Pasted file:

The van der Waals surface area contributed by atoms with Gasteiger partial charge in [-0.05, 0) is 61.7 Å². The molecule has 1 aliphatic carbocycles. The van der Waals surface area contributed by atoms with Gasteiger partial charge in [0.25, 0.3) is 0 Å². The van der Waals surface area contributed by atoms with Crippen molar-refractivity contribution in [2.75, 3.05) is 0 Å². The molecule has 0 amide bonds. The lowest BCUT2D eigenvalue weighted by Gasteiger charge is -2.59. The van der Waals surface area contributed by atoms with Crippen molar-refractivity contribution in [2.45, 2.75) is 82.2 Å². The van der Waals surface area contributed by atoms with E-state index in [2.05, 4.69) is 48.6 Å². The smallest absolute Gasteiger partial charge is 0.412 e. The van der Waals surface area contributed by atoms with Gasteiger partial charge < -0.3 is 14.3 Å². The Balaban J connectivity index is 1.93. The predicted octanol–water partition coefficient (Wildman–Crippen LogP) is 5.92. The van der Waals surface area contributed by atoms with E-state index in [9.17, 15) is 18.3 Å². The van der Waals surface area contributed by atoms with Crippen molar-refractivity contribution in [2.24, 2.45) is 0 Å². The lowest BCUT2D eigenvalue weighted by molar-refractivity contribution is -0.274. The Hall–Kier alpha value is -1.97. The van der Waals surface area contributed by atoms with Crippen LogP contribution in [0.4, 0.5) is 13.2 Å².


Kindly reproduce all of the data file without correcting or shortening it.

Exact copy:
The van der Waals surface area contributed by atoms with Gasteiger partial charge in [-0.05, 0) is 61.7 Å². The molecule has 1 aliphatic carbocycles. The van der Waals surface area contributed by atoms with Gasteiger partial charge in [0.25, 0.3) is 0 Å². The van der Waals surface area contributed by atoms with Crippen molar-refractivity contribution in [2.75, 3.05) is 0 Å². The molecule has 0 amide bonds. The lowest BCUT2D eigenvalue weighted by Gasteiger charge is -2.59. The van der Waals surface area contributed by atoms with Crippen molar-refractivity contribution in [2.45, 2.75) is 82.2 Å². The van der Waals surface area contributed by atoms with E-state index in [2.05, 4.69) is 48.6 Å². The smallest absolute Gasteiger partial charge is 0.412 e. The van der Waals surface area contributed by atoms with Gasteiger partial charge < -0.3 is 14.3 Å². The Balaban J connectivity index is 1.93. The predicted octanol–water partition coefficient (Wildman–Crippen LogP) is 5.92. The van der Waals surface area contributed by atoms with E-state index in [9.17, 15) is 18.3 Å². The van der Waals surface area contributed by atoms with Crippen molar-refractivity contribution in [2.24, 2.45) is 0 Å². The lowest BCUT2D eigenvalue weighted by molar-refractivity contribution is -0.274. The Hall–Kier alpha value is -1.97. The van der Waals surface area contributed by atoms with Crippen LogP contribution in [0.4, 0.5) is 13.2 Å².